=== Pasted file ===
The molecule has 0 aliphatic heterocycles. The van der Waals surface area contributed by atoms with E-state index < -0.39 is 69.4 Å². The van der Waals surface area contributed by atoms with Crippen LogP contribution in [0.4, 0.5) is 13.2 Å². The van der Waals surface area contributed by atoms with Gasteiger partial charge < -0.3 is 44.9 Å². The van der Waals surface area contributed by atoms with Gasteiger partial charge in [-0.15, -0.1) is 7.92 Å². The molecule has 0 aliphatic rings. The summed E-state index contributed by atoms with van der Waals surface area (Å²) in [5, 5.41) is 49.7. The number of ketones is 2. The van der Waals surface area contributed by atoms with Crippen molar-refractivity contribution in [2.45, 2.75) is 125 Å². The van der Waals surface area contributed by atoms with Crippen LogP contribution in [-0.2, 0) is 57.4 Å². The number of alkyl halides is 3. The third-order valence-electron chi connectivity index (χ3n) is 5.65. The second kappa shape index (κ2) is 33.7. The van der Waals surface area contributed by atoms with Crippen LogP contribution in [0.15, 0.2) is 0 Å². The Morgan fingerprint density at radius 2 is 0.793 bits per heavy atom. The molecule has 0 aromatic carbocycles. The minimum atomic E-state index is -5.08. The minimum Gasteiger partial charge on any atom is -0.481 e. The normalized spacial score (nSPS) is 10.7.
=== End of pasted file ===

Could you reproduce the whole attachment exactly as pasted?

The molecule has 0 aliphatic heterocycles. The van der Waals surface area contributed by atoms with E-state index < -0.39 is 69.4 Å². The van der Waals surface area contributed by atoms with Crippen LogP contribution in [0.4, 0.5) is 13.2 Å². The van der Waals surface area contributed by atoms with Gasteiger partial charge < -0.3 is 44.9 Å². The van der Waals surface area contributed by atoms with Gasteiger partial charge in [-0.15, -0.1) is 7.92 Å². The molecule has 0 aliphatic rings. The summed E-state index contributed by atoms with van der Waals surface area (Å²) in [5, 5.41) is 49.7. The number of ketones is 2. The van der Waals surface area contributed by atoms with Crippen molar-refractivity contribution in [2.45, 2.75) is 125 Å². The van der Waals surface area contributed by atoms with Crippen LogP contribution in [-0.2, 0) is 57.4 Å². The number of alkyl halides is 3. The third-order valence-electron chi connectivity index (χ3n) is 5.65. The second kappa shape index (κ2) is 33.7. The van der Waals surface area contributed by atoms with Crippen LogP contribution in [0.15, 0.2) is 0 Å². The Morgan fingerprint density at radius 2 is 0.793 bits per heavy atom. The molecule has 0 aromatic carbocycles. The minimum atomic E-state index is -5.08. The minimum Gasteiger partial charge on any atom is -0.481 e. The normalized spacial score (nSPS) is 10.7.